There are many reasons why you would want to go down the route of planting on straw bales. My reasons are as follows:
- I don’t have to bend down to reach the plants. (also very helpful idea for elderly/disabled/bad backs)
- I don’t have to do any digging in that area (my plot is full of brambles and tree roots so this is a bit of a relief to cut down on as much digging required as possible)
- The plants I am choosing for the straw bales are Squash and Pumpkins. These large heavy fruit will be easily kept away from the ground, supported by the bales, and stay dry and in good condition in whatever weather.
- At just £3 per bale of straw, it’s cheaper than compost and as it breaks down natural goodness is still released!
Make sure you get your straw bales put into your chosen position in advance of plating out. You don’t want to plant your seedling directly into the straw bale as soon as you set it on the ground. I recommend a minimum of 15 days with the straw bales “out in the elements” and to make sure you visit them regularly and soak them in water whenever you can.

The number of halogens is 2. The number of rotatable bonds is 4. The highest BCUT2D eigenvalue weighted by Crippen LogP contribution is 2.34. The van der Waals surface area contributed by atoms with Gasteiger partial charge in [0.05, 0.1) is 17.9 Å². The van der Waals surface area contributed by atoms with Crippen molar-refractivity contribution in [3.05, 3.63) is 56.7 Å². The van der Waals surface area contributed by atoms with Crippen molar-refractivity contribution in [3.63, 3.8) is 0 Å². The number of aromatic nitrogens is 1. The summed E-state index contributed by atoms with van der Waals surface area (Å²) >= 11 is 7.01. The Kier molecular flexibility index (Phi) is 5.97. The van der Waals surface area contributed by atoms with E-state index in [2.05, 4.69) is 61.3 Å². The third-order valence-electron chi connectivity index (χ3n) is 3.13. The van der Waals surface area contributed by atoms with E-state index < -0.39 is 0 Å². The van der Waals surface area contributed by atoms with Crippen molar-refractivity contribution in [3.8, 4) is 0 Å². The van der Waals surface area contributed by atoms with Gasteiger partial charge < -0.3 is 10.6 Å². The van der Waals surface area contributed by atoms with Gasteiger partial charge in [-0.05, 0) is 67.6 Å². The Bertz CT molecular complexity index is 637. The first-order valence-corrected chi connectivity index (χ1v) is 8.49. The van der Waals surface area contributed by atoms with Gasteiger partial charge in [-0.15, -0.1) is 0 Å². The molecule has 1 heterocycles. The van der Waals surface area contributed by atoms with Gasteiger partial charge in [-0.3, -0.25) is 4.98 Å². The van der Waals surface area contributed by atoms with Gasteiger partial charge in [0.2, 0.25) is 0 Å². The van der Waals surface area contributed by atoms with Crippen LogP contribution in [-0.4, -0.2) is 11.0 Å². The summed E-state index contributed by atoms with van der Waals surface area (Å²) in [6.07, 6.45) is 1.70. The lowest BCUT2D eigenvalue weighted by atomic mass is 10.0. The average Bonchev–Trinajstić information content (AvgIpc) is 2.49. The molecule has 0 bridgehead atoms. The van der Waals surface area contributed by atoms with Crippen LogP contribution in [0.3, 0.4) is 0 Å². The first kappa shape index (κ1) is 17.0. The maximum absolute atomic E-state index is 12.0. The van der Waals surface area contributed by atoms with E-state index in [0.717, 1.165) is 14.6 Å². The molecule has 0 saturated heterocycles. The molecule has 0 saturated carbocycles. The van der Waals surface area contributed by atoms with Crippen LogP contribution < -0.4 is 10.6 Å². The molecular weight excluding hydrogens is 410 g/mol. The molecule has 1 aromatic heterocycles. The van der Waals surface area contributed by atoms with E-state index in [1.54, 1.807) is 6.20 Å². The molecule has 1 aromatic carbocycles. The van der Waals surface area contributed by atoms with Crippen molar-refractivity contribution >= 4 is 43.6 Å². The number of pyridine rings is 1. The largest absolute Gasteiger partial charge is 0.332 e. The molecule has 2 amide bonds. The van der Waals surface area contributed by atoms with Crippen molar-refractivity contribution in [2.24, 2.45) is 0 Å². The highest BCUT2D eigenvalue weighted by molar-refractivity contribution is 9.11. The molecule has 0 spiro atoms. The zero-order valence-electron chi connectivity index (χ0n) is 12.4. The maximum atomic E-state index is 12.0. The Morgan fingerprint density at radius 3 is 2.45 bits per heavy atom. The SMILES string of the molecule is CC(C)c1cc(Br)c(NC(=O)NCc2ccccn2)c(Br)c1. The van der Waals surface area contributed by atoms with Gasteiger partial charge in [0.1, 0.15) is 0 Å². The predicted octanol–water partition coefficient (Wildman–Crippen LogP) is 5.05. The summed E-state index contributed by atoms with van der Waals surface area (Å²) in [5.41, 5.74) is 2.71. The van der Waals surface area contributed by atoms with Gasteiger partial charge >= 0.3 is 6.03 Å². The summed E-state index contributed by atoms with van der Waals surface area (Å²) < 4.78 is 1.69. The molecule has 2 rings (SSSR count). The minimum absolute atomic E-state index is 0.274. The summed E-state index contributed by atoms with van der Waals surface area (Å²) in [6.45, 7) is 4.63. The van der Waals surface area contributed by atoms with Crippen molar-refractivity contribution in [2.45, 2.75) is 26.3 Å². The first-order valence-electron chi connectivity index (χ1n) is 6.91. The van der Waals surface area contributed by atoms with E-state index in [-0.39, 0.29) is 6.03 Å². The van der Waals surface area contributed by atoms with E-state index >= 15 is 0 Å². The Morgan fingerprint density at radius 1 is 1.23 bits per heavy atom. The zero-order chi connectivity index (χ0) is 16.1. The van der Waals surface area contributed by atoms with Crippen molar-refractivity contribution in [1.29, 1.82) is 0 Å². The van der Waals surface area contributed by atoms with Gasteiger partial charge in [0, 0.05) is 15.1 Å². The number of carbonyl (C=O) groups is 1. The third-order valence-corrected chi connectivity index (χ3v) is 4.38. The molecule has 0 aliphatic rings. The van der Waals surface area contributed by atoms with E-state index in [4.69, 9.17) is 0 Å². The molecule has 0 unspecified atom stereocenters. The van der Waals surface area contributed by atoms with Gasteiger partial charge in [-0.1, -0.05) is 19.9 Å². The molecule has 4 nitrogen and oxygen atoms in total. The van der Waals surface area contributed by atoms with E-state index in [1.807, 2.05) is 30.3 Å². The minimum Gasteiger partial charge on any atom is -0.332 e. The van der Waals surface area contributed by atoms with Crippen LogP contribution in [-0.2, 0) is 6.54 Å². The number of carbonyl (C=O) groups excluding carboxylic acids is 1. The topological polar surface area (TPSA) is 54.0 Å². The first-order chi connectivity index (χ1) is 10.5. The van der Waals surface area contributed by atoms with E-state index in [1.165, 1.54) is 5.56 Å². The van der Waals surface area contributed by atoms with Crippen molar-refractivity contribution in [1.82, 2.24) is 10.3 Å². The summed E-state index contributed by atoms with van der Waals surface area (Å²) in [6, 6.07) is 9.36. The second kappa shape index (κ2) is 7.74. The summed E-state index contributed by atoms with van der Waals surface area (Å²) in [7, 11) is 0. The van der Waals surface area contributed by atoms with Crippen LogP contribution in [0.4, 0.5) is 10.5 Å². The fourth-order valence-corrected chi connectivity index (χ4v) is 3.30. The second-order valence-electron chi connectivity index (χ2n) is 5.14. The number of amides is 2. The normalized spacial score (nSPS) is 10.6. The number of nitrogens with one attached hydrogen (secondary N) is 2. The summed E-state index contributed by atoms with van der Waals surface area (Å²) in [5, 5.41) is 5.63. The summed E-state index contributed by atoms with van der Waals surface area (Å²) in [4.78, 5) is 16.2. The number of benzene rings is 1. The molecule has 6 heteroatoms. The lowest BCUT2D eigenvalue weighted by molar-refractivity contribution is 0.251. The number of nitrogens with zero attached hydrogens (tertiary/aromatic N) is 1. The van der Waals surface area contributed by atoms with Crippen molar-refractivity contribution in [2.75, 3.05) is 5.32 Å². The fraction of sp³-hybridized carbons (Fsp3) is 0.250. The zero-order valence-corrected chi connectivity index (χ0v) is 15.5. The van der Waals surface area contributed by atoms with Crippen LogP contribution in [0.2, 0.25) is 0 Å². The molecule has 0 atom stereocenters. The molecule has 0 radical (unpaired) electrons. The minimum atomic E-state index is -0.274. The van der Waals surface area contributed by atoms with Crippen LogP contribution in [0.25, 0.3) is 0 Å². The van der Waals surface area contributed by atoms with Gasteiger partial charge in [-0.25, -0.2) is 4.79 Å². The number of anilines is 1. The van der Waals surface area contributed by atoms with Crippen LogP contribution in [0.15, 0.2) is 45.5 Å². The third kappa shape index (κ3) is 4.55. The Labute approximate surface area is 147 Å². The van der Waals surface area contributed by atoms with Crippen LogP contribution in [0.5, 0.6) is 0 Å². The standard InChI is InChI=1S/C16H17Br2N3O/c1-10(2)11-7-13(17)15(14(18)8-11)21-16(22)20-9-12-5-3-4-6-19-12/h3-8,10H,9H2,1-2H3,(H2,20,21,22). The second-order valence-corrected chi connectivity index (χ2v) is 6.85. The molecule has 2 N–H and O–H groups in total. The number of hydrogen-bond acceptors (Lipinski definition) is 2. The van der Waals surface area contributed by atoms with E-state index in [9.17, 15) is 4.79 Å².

You do not need to add extra compost and nitrogen fluid but it does help if you can do so. I intend to use chicken manure saturated water on the bales to soak them in extra nutrients before planting.
In addition to this, think about what plants you are going to have near it. I chose a row of Borage right next to the straw bales. I waited for them to get big enough to not be bothered about the shade, this is a big hardy plant that is useful in many ways. In addition, Borage is reported to be a good companion plant for almost anything but in particular squash and strawberries. The straw bales on my plot are destined to have squash and pumpkins on them and in addition I have strawberries filling my fruit bush and raspberry bush area which is right next to the bales. This therefore seems like a match made in heaven!
Why is Borage Useful?
- Companion plant for most plants. Strawberries – increases yield and improves flavour
- Deters tomato hornworms and cabbage worms
- One of the best bee and wasp attracting plant
- Adds trace minerals to the soil and improves compost
- Increases resistance to pests and disease for any plants next to it
- Perrenial – plant once and never worry about it again
- Flowers are edible!
To plant the borage, I dug a long trench alongside the straw bales, and then placed the borage evenly along it.